Sarinbuana Eco Lodge

Mount Batakaru, Tabanan, Bali



Back to Fiji

Life is funny, one minute you are striding down a certain path, and the next, tragedy strikes  like a metaphorical avalanche and the path is swept away from under you. But all the cliches are true…. out of the darkness comes the light…..as one door closes another opens…… And so it was that a disaster on the harsh rocky island of Gran Canaria  in Spain seven years ago would change my life in ways I never could have imagined.

Fate, and the trade winds blew me to Fiji where I landed a job on a remote island in the Yasawas.  Here I worked with a local, tradition-bound community domineered by a powerful autocratic chief, and answered  to a wealthy and eccentric American billionaire (owner of the island where Blue Lagoon was filmed). It was a crazy time typified by cyclones, a  coup, and suffocating heat, of sabotage and skullduggery….where cheeky spirits roamed by land and sea, and tales of cannibalistic forebears were shared over many a bowl of kava.   But what i remember most is the laughter, the singing, the awe inspiring beauty and the big beautiful smiles of the Fijians who welcomed  me to their island home.

Two years passed and my life became totally entwined with the community….All my friends told me how lucky I was to live on a coral fringed island, but paradise is a lonely place and slowly island fever took a grip – it was time to go.  Leaving was one of the hardest things I have ever done, but  knew I would come back, Fiji was a part of me and I had come to love these islands fiercely and unconditionally . And now, five years later here I am. Oddly enough, it is like nothing has changed, and memories, like the incoming tide, roll in relentlessly. My time here is brief – just one month –  as  I ‘resort sit’  Navutu Stars, a boutique resort owned by my amazing Italian friends Maddalena and Freddy. Actually, the timing has been extraordinary, as I am writing a book about my time in Fiji but had lost the freshness of the experience and had been thinking of ways I could return – when out of the blue Madda called and asked me to come.

I am remembering so well the isolation, and the peacefulness, it seems so incredibly still after the chaos of Bali and it has taken me a while to adjust to the pace of Fiji time. The rhythm of life is so slow here, but this is the magic.


24 hours in Jakarta

24 hours in Jakarta

Jakarta doesn’t enjoy the best of reputations ,but anyone who spends any amount of time in Indonesia is bound to pass through the sweltering capital at some point. I have 24 hours and am determined to find something endearing about the city which is home to ten million people. I arrive two weeks after the bombs, but apart from the area directly around the Marriot and the Ritz Carlton, life has continued as normal.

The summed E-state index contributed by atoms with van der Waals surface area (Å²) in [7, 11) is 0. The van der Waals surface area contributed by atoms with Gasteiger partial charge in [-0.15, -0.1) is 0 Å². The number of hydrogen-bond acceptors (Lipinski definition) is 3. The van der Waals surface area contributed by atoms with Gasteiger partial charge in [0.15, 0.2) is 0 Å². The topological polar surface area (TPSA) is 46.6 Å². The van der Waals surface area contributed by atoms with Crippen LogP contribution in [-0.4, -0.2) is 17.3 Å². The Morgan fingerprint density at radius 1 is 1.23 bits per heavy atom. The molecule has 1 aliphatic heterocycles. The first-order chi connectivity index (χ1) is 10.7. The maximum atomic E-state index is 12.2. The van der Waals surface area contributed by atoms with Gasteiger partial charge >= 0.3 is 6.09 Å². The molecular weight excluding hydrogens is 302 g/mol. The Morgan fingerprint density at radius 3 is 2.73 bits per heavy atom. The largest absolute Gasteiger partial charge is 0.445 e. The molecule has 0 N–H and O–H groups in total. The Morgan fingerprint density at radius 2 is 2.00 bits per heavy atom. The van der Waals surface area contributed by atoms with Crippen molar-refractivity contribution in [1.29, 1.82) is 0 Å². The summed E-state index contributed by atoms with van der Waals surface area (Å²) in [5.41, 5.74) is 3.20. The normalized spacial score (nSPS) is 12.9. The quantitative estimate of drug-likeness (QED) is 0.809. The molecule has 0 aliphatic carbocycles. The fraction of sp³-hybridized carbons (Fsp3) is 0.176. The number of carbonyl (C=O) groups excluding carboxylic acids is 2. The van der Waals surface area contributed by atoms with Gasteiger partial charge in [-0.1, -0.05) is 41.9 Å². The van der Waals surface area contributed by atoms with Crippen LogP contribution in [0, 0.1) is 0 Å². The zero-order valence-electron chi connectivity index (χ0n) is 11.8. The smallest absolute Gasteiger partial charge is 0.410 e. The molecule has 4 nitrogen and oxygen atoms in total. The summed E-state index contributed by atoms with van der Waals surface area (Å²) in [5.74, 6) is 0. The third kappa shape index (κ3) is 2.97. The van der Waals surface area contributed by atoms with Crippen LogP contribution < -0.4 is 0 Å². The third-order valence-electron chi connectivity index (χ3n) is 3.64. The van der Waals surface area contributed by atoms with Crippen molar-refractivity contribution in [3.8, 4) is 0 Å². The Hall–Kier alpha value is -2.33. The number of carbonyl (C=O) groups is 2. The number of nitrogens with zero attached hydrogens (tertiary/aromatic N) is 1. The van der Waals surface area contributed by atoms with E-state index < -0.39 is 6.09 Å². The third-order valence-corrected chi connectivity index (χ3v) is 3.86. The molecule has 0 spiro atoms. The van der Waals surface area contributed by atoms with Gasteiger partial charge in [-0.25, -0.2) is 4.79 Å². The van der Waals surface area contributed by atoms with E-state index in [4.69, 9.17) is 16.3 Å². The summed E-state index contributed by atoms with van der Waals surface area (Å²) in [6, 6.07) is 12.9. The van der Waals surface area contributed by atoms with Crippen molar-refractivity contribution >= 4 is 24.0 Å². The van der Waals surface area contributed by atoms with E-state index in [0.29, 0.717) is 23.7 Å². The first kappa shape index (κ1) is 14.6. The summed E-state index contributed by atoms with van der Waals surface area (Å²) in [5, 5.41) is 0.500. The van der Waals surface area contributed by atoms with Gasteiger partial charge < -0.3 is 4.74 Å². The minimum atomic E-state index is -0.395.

I fly in to Soekarno-Hatta Airport, and drive straight into one of the city’s legendary gridlocks. Slowly the traffic clears, and an hour later I am in the traveller’s enclave of Jalan Jaksa. It’s hardly Koh Sahn road, but the string of budget hotels, bars, restaurants, and travel agents, make it a convenient base.

Armed with a map, I set out to find the flea market in Menteng. I am expecting urban squalor and thick smog, but find myself walking down wide leafy streets filled with beautiful houses and lush gardens. The market on Jalan Surabaya is truly bizarre and crammed full of ethnic oddities from around the archipelago; scary tribal masks from Papua; antique shadow puppets; elaborate jewellery; as well as an eclectic mix of ancient typewriters; antique telephones; brass dive helmets and  worn out suitcases. It’s all so random. One stall sells battered golf clubs, tennis rackets with broken strings, and has a great collection of Led Zeppelin framed photos, as well as vinyl records with soundtracks from obscure 80’s films.


I could browse for hours, but there is an entire city to explore, and only 20 hours left, so I get on a train which zooms across the city. One minute I am passing over a clean, orderly street scene, the next, graffiti covered slums littered with trash and open sewers. In Jakarta, you never know what’s around the corner.

The city brims with contrasts and contradictions. Ancient mysticism meets mass commercialism; rich meets poor; old meets new; east meets west. It is also a true microcosm of Indonesia and all the nations’ religions, cultures and people are represented here in one great seething mass of humanity.

I arrive at Kota, the old city and push my way through the throng of pedestrians, motorbikes, cars and street vendors to Taman Fatahillah (Fatahillah square). The plaza, one of the few remaining colonial relics, is ringed by old  Dutch buildings which now house Jakarta’s finest museums. Historically, the entire area was surrounded by a fort and moat, but the Dutch destroyed much of the city in the early 19th century in a bid to wipe out the disease that plagued the filthy streets.  There are balloon sellers, food vendors and people milling about as they do in city squares all over the world. I sit to drink a coffee and chat amiably with the old man sitting next to me. Out of the blue he tells me that his wife is older than him and he is worried she will die first. “What will I do for sex when she dies,” he asks, “Are you married?”